Slightly incredulous, I turn back and look at her. "What makes you say that?"
"I'm psychic," she says without missing a beat.
I splutter with laughter. "No, you're a liar."
"And you're very rude to call a complete stranger a liar," she retorts. She stares at me fixedly, challenging me with her eyes. I stare right back.
"So don't be a complete stranger. Tell me your name." I'm trying really hard – really, I am – not to seem unnerved by her. I mean, a strange yet fascinating girl basically kidnapped me off the bus, how am I supposed to react when she stares directly at me as if she's about to jump on me and bite me?
"Tell me yours first."
"Err, you kidnapped me. I think I'm entitled to know."
She shifts forwards so we were nearly nose-to-nose, her dress rustling and undoubtedly picking up dirt from the seat. "I didn't kidnap you; subconsciously, you wanted to come with me. And if you'd really been kidnapped, wouldn't you want to do what your kidnapper said?"
Dammit, she has a point. "Fine. My name is Jenny."
"Jenny." She smiles, baring her teeth which are pearly white and even, apart from her two incisors overlapping slightly. "I like it. I'm Roland."
I stare at her. "Roland?!"
"Yeah." She looks a little bit confused at my reaction. "What's wrong with that?"
"It's a boy's name," I say, stating the obvious. This girl really is bizarre.
She shrugs. "It doesn't have to be. It could be one of those names that suit both genders, like Kim or Joe or Sam or Andy." She swings her legs up onto the seat suddenly, so I have to move backwards or I'll be hit in the face with her boots.
I'm still incredulous. "I don't believe that your parents would name you Roland."
"Oh, they didn't name me Roland," she says calmly, hugging her knees. "I named me Roland. I name myself something different every month."
Okay, now I'm even more confused. "Why would you do that?" I feel like I'm asking more and more stupid and obvious questions, but I can't help it. I don't want to leave this girl, so I have to make up some reason to stay.
"Because I don't want to be the same person forever," she says simply. She's looking at me with all seriousness, and I have to look back because somewhere in the back of my head, what she is saying is making sense. "I relish change. Change is what makes caterpillars into butterflies, acorns into oaks, sun and rain into rainbows. If I was the same person for every minute of every day of my life, I would want to do the same things, eat the same things, never try anything new. So I change my name and change my persona, see what that new version of myself wants to do for a month before changing it again, keeping it nice and fresh and pretty."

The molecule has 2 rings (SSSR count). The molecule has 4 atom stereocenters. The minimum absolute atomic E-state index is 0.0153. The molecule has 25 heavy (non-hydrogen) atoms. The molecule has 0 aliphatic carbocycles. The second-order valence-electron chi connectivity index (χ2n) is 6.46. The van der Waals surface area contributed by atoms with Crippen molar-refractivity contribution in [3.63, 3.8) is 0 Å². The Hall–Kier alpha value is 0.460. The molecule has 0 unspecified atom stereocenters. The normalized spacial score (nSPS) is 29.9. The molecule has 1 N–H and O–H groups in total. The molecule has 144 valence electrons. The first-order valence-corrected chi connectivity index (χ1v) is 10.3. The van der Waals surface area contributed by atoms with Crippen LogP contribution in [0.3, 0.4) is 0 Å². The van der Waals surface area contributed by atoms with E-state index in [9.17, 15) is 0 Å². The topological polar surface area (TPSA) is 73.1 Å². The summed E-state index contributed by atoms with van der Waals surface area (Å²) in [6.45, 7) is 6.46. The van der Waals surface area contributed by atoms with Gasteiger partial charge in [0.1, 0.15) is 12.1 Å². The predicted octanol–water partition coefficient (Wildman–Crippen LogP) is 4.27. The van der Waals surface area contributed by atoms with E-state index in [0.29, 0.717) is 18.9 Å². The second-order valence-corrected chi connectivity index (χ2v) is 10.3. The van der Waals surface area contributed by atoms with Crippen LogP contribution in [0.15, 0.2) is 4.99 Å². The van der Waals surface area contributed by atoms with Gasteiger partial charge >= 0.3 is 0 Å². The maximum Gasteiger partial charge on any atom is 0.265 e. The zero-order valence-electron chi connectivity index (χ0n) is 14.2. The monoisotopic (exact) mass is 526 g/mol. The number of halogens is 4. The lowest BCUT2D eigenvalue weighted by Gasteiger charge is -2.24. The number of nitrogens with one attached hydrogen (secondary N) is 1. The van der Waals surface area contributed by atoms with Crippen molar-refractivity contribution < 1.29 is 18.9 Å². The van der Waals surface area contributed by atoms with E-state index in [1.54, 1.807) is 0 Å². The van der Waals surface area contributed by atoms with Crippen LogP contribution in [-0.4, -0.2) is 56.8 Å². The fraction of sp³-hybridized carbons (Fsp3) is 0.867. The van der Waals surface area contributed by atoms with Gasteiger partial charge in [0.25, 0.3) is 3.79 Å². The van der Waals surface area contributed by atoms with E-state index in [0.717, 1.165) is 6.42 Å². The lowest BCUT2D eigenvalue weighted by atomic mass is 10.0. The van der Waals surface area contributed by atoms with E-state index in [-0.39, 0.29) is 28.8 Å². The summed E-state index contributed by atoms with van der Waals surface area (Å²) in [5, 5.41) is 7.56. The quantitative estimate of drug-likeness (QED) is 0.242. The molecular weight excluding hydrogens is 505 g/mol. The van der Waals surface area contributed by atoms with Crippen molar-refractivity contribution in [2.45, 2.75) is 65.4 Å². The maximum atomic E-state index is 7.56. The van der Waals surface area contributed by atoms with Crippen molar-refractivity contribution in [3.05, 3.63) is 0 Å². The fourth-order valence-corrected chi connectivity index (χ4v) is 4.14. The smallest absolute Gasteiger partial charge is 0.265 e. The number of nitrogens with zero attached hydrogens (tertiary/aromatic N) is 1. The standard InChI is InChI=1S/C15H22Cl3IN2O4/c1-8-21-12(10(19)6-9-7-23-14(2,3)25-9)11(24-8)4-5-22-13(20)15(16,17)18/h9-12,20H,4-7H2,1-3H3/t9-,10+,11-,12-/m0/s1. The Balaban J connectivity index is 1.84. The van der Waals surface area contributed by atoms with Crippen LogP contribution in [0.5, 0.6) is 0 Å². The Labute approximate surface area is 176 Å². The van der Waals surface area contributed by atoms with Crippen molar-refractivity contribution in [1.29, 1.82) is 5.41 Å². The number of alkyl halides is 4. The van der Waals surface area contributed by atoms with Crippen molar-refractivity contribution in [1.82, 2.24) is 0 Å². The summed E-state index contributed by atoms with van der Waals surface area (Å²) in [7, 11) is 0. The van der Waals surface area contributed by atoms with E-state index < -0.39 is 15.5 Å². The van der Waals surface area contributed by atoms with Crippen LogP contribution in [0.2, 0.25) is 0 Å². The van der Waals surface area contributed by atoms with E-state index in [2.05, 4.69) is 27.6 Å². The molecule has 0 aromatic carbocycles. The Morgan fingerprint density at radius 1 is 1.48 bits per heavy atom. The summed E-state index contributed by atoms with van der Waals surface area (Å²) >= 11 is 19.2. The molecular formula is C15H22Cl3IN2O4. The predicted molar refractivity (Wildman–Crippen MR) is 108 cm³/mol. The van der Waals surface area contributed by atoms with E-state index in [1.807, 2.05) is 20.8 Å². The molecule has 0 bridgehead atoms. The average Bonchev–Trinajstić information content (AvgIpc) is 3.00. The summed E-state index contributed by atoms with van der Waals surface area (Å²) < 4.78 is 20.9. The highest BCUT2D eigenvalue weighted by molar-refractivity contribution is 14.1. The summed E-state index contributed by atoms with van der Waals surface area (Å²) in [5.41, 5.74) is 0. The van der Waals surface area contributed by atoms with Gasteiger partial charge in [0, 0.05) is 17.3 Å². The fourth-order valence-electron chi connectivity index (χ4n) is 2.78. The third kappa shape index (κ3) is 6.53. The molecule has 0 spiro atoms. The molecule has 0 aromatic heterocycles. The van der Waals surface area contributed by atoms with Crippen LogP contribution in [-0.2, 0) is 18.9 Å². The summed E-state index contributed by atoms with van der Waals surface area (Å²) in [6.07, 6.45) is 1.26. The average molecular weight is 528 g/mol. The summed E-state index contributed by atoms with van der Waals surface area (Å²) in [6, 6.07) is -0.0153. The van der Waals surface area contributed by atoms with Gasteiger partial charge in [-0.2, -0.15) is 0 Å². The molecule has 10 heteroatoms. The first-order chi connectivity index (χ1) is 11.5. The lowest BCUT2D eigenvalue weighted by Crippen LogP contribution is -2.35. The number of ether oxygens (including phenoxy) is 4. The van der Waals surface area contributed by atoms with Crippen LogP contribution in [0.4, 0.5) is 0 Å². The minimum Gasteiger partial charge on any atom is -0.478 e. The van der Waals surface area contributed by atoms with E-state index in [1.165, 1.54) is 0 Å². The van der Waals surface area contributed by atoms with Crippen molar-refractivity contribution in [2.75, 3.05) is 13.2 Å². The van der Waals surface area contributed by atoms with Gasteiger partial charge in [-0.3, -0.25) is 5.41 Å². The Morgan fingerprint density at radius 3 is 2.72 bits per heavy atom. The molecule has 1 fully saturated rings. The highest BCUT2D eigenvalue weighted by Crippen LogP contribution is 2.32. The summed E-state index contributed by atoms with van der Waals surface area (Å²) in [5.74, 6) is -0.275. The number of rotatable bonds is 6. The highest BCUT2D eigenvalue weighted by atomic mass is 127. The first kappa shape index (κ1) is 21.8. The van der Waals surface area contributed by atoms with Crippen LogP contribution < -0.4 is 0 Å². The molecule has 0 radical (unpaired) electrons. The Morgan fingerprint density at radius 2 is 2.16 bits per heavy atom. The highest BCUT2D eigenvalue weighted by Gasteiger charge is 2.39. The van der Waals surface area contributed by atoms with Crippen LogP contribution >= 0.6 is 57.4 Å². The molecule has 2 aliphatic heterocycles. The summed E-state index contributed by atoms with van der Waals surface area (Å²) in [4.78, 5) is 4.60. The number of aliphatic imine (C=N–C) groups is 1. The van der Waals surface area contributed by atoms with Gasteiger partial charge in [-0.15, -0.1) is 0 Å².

She's saying words that don't belong to her, words that feel eternal and beautiful. I can't help but listen, despite knowing deep down that I will have to leave soon. As fascinating as Roland is, I can't stay with her forever. I get up slowly, hitching my rucksack onto my back, tugging at my hair when it gets caught underneath the straps. Roland is watching me with those big blue eyes, black leather arms still hugging her knees, hidden within a cloud of netting. "I'm sorry for making you late."
I look at her. She suddenly seems very small, as if all the fascination and intrigue she conjured up with her impressive speech has dissipated and all that is left is a girl with a boy's name, not much older than me. "Don't worry. It's only partially your fault." I add humour to my tone, trying not to seem callous, because I'm really not. I don't think I could hate this girl if I wanted to. She didn't do anything to hurt me.
Half of her mouth curves up in a smile. She reaches into her bag and hands me the Tupperware box from before. "Have my last strawberry, Jenny."
I can't help but echo her smile as I take the box and pop the lid off, observing the strawberry inside, scarlet as one from an advert but distorted in a way that tells me it's home-grown. I flick my eyes back up to say thanks but Roland is gone.